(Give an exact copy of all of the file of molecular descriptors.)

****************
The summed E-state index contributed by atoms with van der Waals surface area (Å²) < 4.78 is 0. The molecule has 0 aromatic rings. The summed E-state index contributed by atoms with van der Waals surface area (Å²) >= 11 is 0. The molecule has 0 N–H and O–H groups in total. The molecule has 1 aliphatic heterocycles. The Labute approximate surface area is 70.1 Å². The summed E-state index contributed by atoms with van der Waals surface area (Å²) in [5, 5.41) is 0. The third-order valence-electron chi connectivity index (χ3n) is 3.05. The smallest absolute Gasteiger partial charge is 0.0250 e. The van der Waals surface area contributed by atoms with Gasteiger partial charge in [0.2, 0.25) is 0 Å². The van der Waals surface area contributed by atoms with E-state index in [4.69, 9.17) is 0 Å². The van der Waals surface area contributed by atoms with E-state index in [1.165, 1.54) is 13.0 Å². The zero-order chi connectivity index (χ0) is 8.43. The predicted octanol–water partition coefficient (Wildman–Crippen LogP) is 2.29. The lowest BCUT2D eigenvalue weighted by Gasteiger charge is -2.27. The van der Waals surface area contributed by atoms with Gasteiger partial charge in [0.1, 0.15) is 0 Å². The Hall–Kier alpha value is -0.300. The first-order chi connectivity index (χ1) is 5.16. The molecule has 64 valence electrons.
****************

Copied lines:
The summed E-state index contributed by atoms with van der Waals surface area (Å²) < 4.78 is 0. The molecule has 0 aromatic rings. The summed E-state index contributed by atoms with van der Waals surface area (Å²) >= 11 is 0. The molecule has 0 N–H and O–H groups in total. The molecule has 1 aliphatic heterocycles. The Labute approximate surface area is 70.1 Å². The summed E-state index contributed by atoms with van der Waals surface area (Å²) in [5, 5.41) is 0. The third-order valence-electron chi connectivity index (χ3n) is 3.05. The smallest absolute Gasteiger partial charge is 0.0250 e. The van der Waals surface area contributed by atoms with Gasteiger partial charge in [0.2, 0.25) is 0 Å². The van der Waals surface area contributed by atoms with E-state index in [4.69, 9.17) is 0 Å². The van der Waals surface area contributed by atoms with E-state index in [1.165, 1.54) is 13.0 Å². The zero-order chi connectivity index (χ0) is 8.43. The predicted octanol–water partition coefficient (Wildman–Crippen LogP) is 2.29. The lowest BCUT2D eigenvalue weighted by Gasteiger charge is -2.27. The van der Waals surface area contributed by atoms with Gasteiger partial charge in [0.1, 0.15) is 0 Å². The Hall–Kier alpha value is -0.300. The first-order chi connectivity index (χ1) is 5.16. The molecule has 64 valence electrons.